Pam Chozen needs a haircut.
Photo by Evan Temchin '10

I am an incurable internet addict, but I will always love print magazines. I love the way the ink smells on the paper when the boxes first arrive from the printer. I love how different a printed photograph looks compared to the lower-resolution version available on a screen. I love knowing that if I start at the front cover and page all the way through to the back, I won’t overlook a single story. The content of print magazines gets filed away in my brain in a completely different way than online publications do—if I suddenly remember a funny class note from the 1970s, I’m much more apt to track down the quote from the print copy of the magazine than by searching online.

I say this even though, ironically, this letter will appear only online, though it accompanies the first print edition of Knox Magazine since summer 2019—we ran out of pages, you see.

Since the start of the pandemic last year, there’s been a lot of talk among people who make alumni magazines over the ongoing viability of print publications. For one thing, they’re expensive—the cost of professional writers, photographers, designers, and proofreaders is negligible compared to the cost of printing out 18,000 copies of an 80-page magazine. For another, the pandemic has demonstrated over and over again that the news cycle often moves too fast for a semiannual print publication to keep up. Although our magazine team developed this issue in record time (less than three full months from content outline to printer), anything we wrote that related to COVID-19, from Commencement plans to what student-athletes were doing while competition was postponed, had to be revised a minimum of three times.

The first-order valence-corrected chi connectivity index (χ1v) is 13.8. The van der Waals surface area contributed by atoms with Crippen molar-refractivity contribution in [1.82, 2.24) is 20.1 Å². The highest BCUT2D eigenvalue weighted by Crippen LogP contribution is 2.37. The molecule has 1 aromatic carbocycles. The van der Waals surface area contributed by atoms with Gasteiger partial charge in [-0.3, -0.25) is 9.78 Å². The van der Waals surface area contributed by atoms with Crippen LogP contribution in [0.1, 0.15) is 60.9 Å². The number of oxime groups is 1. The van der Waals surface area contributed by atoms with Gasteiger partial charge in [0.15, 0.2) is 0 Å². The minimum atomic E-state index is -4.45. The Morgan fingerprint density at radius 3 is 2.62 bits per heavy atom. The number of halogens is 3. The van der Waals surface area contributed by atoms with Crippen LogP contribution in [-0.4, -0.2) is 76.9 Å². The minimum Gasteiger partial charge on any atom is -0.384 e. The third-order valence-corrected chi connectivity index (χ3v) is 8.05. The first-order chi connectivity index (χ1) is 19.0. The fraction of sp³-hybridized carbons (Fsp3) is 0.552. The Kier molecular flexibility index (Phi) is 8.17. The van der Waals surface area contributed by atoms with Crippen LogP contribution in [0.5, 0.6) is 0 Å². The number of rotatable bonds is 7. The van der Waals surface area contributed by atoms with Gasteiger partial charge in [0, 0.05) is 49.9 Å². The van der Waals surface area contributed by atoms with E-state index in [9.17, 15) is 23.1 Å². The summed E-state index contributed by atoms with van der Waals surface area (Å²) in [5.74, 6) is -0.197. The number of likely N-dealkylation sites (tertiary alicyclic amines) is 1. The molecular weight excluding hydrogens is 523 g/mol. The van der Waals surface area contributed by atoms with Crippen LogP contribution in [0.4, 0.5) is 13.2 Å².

I wouldn’t dare try to predict what the future holds for Knox Magazine—with a new president joining the College on July 1 and the ongoing financial strain caused by the pandemic, along with the much anticipated hiring of additional magazine staff, it seems equally likely that we could decide to publish more issues per year or publish fewer.

I do feel, however, that the pandemic has reminded us what stories are the best fit for the work we do here—in-depth alumni interviews, conversations with faculty and students trying to solve complex problems, and closer looks at how the College is changing in tandem with each new generation of students, from its facilities to its academic programs to its institutional priorities. I promise you we’ll keep publishing those stories, in print, online, or both.

In the meantime, I hope you take a moment to smell the pages of your newly printed magazine once it arrives, and I hope you’ll share your own feelings about the place of print publications in your life by emailing (If you’re reading this, after all, I know you’re already online.)